Why is it so big? We think because it was perhaps the drain into which a number of lesser drainage channels were running off into.

We have all these drainage systems around and under a lot of the structures, but the new drain is perhaps part of a central drainage system underlying the site.

Christine working on the north side of the Structure Twelve entrance trying to reveal the full extent of the fill of a late robbing cut. (Sigurd Towrie)

Unfortunately, we won’t be able to get down into the depths of the underground structure in the immediate future but it’s a great discovery and confirms what we all already knew – that the Neolithic people weren’t just haphazardly throwing up conglomerations of buildings.

It’s maybe not on the scale of town planning but planning on a greater scale than we had previously imagined.

Charlie and Holly continue to unravel the story of Structure Ten’s later life. (Sigurd Towrie)

This wasn’t the only drain revealed on site today because at the south end of Structure Twenty-Seven, in Trench T, another drain has been discovered running out beneath the wall and which undoubtedly runs into a second drain running parallel the south-eastern side.

The excitement in Trench T continued with further revelations. We may have a second, blocked up entrance in the north-west side of Structure Twenty-Seven.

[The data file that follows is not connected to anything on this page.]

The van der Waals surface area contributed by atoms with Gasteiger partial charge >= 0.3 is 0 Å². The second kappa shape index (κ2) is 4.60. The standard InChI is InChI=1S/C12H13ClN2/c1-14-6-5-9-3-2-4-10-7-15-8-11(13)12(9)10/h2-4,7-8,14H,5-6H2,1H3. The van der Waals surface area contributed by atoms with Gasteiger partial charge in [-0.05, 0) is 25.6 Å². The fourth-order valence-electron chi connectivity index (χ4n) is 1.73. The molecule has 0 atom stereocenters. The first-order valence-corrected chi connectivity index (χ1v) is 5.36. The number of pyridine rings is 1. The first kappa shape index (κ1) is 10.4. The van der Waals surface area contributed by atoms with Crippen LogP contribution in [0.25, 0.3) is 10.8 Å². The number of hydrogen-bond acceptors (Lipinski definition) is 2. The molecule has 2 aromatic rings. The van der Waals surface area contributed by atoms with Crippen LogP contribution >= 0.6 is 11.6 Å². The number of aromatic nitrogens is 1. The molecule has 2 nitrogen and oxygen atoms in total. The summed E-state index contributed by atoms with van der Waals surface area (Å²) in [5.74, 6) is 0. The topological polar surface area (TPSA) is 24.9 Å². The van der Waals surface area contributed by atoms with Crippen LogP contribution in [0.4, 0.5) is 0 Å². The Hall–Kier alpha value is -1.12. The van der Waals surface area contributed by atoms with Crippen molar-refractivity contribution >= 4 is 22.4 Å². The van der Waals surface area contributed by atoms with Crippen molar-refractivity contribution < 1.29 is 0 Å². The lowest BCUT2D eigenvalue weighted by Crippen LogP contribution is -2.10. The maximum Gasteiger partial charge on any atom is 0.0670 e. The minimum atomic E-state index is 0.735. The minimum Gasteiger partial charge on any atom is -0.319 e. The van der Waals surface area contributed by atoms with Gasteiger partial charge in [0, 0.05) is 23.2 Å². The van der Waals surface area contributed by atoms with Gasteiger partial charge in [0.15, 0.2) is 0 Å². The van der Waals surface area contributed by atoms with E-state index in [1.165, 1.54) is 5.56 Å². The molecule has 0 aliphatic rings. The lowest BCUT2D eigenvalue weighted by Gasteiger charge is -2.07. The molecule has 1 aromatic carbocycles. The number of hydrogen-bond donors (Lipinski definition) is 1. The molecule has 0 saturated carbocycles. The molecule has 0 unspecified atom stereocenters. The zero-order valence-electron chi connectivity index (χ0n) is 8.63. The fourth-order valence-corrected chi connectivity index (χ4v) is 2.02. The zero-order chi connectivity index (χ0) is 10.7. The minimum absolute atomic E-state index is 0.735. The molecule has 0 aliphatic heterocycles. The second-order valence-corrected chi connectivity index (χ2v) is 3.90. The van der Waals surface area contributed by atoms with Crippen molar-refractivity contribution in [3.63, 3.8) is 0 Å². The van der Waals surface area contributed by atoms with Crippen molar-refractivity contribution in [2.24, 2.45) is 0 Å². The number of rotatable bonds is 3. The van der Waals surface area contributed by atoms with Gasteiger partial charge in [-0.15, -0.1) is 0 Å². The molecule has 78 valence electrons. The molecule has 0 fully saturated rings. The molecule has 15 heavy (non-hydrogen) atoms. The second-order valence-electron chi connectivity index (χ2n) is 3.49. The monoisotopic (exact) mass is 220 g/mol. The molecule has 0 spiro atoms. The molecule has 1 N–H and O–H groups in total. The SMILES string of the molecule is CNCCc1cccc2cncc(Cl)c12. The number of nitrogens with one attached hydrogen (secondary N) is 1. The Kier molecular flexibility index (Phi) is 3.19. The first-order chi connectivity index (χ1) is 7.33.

Whether this is an original entrance or a secondary entrance that has been added, remains to be seen.

As with all the buildings at the Ness, where we see many different phases of use, Structure Twenty-Seven may have been likewise adapted towards the end of its life. It’s early days yet, so watch this space.

Back in front of the television cameras – site director Nick and the crew from BBC Alba. (Jo Bourne)

Allison has started to remove the midden infill within the “original” entrance passage. Little remains of this entrance now other than a single orthostat, the rest of the structure being robbed out or dismantled in antiquity.

The television cameras were back on site today, with BBC Alba filming a short feature that is due to go out on the channel’s news service this evening.

Over in Structure Twelve, the enigma that is the eastern entrance to Structure Twelve continues to furrow brows.

Its complexities are becoming even more complex with every day that passes and there now seems to be a whole sequence of blocking and rebuilding that saw different bits of later walling added to the structure.

Slowly, however, its all being disentangled – but still producing copious quantities of animal bone and pottery.

Christine has joined the team there and is now working on the north side of the entrance trying to reveal the full extent of the fill of a late robbing cut that had been partially excavated around the entrance.

This should will reveal whether some of this walling does represent a later annexe or whether it was fully blocked off to create an alcove attached to the main building.

In Structure Ten, Holly has been removing the later grey deposit overlying the north side of the primary floors. As ever, this is a slow process, with lots of paperwork created by the innumerable samples taken.

In the south-east corner, Charlie is still valiantly disentangling the very complicated history of the construction of the buttress and its foundation deposits, incorporating a layer of roof slates.

It’s been a long day on site today, with as much time spent lugging giant stones around as trowelling. So for now this weary diary-writer will sign off…

Until tomorrow.